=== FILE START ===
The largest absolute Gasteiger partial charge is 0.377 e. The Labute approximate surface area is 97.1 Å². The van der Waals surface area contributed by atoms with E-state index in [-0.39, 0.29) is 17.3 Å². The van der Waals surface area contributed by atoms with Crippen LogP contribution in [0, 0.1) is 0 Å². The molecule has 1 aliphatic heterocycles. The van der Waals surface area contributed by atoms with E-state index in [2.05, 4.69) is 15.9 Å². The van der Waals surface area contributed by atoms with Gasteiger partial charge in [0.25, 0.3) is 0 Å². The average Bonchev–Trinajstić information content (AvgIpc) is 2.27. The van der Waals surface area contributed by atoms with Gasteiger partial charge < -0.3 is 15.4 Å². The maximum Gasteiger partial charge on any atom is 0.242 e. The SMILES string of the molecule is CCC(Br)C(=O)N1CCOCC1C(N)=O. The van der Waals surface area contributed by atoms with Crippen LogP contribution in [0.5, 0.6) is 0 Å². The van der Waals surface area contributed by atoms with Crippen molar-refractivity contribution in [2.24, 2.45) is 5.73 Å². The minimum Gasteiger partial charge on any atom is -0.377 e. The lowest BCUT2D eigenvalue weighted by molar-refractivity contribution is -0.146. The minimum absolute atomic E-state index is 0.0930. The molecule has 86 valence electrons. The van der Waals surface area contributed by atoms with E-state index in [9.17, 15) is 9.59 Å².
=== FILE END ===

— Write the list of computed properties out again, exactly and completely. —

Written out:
The largest absolute Gasteiger partial charge is 0.377 e. The Labute approximate surface area is 97.1 Å². The van der Waals surface area contributed by atoms with E-state index in [-0.39, 0.29) is 17.3 Å². The van der Waals surface area contributed by atoms with Crippen LogP contribution in [0, 0.1) is 0 Å². The molecule has 1 aliphatic heterocycles. The van der Waals surface area contributed by atoms with E-state index in [2.05, 4.69) is 15.9 Å². The van der Waals surface area contributed by atoms with Gasteiger partial charge in [0.25, 0.3) is 0 Å². The average Bonchev–Trinajstić information content (AvgIpc) is 2.27. The van der Waals surface area contributed by atoms with Gasteiger partial charge < -0.3 is 15.4 Å². The maximum Gasteiger partial charge on any atom is 0.242 e. The SMILES string of the molecule is CCC(Br)C(=O)N1CCOCC1C(N)=O. The van der Waals surface area contributed by atoms with Crippen LogP contribution in [0.5, 0.6) is 0 Å². The van der Waals surface area contributed by atoms with Crippen molar-refractivity contribution in [2.24, 2.45) is 5.73 Å². The minimum Gasteiger partial charge on any atom is -0.377 e. The lowest BCUT2D eigenvalue weighted by molar-refractivity contribution is -0.146. The minimum absolute atomic E-state index is 0.0930. The molecule has 86 valence electrons. The van der Waals surface area contributed by atoms with E-state index in [9.17, 15) is 9.59 Å².